Company announces plans to set up commercial-scale plant in Sarnia

Advanced Chemical Technologies says it will use carbon dioxide to make methanol, with operations to start by 2020

Another company is bringing good news to Sarnia-Lambton with the announcement of plans to construct a commercial-scale demonstration plant in the TransAlta Bluewater Energy Park.

Advanced Chemical Technologies of Waterloo, Ont., said it will produce methanol using carbon dioxide emissions from local chemical plants.

An official from Advanced Chemical Technologies said plans are to have the plant start production in 2020.

“Once it is successfully demonstrated economic vitality, we have follow-on plans for a large-scale plant,” said Doug Beynon, president and CEO.

The second plant would employ about 100 workers.

The company uses proven technologies that involve using carbon dioxide as well as natural gas, water, and electricity, producing methanol with a reduced carbon footprint.

Beynon said that while technology has already been demonstrated as successful, the first plant will see to demonstrate its economic viability.

It has been suggested that industries in Sarnia that emit carbon dioxide would be able to reduce or eliminate their carbon tax under provincial and federal legislation.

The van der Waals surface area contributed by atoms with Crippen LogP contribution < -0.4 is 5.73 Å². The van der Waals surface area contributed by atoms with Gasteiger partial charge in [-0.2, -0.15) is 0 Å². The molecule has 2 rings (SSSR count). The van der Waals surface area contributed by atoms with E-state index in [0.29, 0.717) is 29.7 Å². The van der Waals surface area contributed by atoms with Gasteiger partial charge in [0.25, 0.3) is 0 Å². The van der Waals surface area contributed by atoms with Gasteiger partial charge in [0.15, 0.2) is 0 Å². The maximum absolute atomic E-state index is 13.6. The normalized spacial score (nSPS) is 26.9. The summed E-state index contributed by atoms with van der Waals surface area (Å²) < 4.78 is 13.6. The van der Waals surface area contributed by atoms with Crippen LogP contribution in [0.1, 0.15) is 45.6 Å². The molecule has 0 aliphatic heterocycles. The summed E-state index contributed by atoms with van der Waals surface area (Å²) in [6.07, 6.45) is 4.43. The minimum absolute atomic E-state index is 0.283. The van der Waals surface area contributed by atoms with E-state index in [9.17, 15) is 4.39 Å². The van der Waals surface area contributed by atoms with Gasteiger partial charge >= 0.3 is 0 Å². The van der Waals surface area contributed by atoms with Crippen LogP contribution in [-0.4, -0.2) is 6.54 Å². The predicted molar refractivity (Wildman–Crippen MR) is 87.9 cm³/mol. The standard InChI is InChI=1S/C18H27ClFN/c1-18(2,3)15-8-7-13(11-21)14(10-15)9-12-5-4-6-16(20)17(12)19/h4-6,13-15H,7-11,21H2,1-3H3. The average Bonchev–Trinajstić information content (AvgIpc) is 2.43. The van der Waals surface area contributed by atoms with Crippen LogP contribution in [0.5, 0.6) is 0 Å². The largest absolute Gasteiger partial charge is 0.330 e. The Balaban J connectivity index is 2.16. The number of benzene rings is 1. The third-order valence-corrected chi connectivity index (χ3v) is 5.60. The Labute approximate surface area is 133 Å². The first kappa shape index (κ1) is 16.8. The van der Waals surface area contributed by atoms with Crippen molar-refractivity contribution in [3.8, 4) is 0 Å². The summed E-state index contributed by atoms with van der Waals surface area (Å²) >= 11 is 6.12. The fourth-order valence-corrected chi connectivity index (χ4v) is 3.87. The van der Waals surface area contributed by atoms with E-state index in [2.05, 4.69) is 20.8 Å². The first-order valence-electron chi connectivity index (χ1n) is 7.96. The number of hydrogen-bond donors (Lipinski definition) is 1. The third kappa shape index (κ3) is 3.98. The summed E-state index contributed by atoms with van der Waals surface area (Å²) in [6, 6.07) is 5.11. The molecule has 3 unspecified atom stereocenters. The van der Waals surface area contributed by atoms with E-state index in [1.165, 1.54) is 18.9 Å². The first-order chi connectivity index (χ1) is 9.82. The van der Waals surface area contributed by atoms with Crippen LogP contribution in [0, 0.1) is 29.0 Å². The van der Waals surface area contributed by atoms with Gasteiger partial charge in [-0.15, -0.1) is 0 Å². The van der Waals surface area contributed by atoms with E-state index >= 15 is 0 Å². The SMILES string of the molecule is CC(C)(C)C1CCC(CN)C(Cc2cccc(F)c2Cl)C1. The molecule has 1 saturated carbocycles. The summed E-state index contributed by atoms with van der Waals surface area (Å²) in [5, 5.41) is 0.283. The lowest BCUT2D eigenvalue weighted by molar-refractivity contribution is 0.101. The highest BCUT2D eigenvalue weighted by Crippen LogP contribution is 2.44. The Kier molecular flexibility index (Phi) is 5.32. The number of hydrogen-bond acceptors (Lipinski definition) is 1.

Its product—methanol—is a base chemical with a variety of uses, including as a fuel. Methanol is also used to produce other chemical products.

Beynon said the company produces a “greener” version of methanol.

“It’s got a fairly significant effect on both sides of the value chain,” he said.

A local group, Bioindustrial Innovation Canada, said it has been working with Advanced Chemical Technologies on technical and economic feasibility studies to address commercial barriers to constructing the demonstration facility.

Sandy Marshall, executive director of BIC, said the news is further recognition of the potential for the area.

Beynon, who grew up in Sarnia, said the company selected its site because of the infrastructure available as well as the supply of carbon dioxide from plants in the Chemical Valley.

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